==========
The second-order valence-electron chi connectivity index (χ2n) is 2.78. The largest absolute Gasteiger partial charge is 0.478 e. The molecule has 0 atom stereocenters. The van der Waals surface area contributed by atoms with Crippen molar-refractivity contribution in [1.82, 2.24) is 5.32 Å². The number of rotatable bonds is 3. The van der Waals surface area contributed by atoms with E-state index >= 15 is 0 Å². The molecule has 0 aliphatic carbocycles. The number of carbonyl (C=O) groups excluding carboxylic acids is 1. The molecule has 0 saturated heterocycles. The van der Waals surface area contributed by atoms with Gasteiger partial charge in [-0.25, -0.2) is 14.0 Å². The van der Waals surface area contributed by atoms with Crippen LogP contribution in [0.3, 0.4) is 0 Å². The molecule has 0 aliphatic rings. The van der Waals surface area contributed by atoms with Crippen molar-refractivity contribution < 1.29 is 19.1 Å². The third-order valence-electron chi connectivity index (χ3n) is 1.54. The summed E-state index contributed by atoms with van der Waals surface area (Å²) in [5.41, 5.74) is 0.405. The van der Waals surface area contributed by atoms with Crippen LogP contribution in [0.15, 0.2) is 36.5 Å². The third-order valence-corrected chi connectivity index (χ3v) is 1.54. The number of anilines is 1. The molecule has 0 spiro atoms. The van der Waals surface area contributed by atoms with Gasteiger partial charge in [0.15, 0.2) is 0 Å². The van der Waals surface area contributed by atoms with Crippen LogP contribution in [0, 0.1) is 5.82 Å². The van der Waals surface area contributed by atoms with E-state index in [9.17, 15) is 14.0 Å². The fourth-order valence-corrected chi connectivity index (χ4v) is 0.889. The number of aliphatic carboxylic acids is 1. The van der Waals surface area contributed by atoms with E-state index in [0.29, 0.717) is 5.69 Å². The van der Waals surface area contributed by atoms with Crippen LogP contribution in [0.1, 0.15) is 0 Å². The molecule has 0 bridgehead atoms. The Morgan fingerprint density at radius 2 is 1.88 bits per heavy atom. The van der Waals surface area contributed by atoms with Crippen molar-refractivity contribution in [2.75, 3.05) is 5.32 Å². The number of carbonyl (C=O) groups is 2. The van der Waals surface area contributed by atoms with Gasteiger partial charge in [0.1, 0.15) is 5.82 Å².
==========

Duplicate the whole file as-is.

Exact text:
The second-order valence-electron chi connectivity index (χ2n) is 2.78. The largest absolute Gasteiger partial charge is 0.478 e. The molecule has 0 atom stereocenters. The van der Waals surface area contributed by atoms with Crippen molar-refractivity contribution in [1.82, 2.24) is 5.32 Å². The number of rotatable bonds is 3. The van der Waals surface area contributed by atoms with E-state index >= 15 is 0 Å². The molecule has 0 aliphatic carbocycles. The number of carbonyl (C=O) groups excluding carboxylic acids is 1. The molecule has 0 saturated heterocycles. The van der Waals surface area contributed by atoms with Gasteiger partial charge in [-0.25, -0.2) is 14.0 Å². The van der Waals surface area contributed by atoms with Crippen LogP contribution in [0.3, 0.4) is 0 Å². The molecule has 0 aliphatic rings. The van der Waals surface area contributed by atoms with Crippen molar-refractivity contribution < 1.29 is 19.1 Å². The third-order valence-electron chi connectivity index (χ3n) is 1.54. The summed E-state index contributed by atoms with van der Waals surface area (Å²) in [5.41, 5.74) is 0.405. The van der Waals surface area contributed by atoms with Crippen LogP contribution in [0.15, 0.2) is 36.5 Å². The third-order valence-corrected chi connectivity index (χ3v) is 1.54. The number of anilines is 1. The molecule has 0 spiro atoms. The van der Waals surface area contributed by atoms with Gasteiger partial charge in [0.15, 0.2) is 0 Å². The van der Waals surface area contributed by atoms with Crippen LogP contribution in [0, 0.1) is 5.82 Å². The van der Waals surface area contributed by atoms with E-state index in [9.17, 15) is 14.0 Å². The fourth-order valence-corrected chi connectivity index (χ4v) is 0.889. The number of aliphatic carboxylic acids is 1. The van der Waals surface area contributed by atoms with E-state index in [0.29, 0.717) is 5.69 Å². The van der Waals surface area contributed by atoms with Crippen LogP contribution in [0.1, 0.15) is 0 Å². The molecule has 0 bridgehead atoms. The Morgan fingerprint density at radius 2 is 1.88 bits per heavy atom. The van der Waals surface area contributed by atoms with Crippen molar-refractivity contribution in [2.75, 3.05) is 5.32 Å². The number of carbonyl (C=O) groups is 2. The van der Waals surface area contributed by atoms with Gasteiger partial charge in [0.1, 0.15) is 5.82 Å².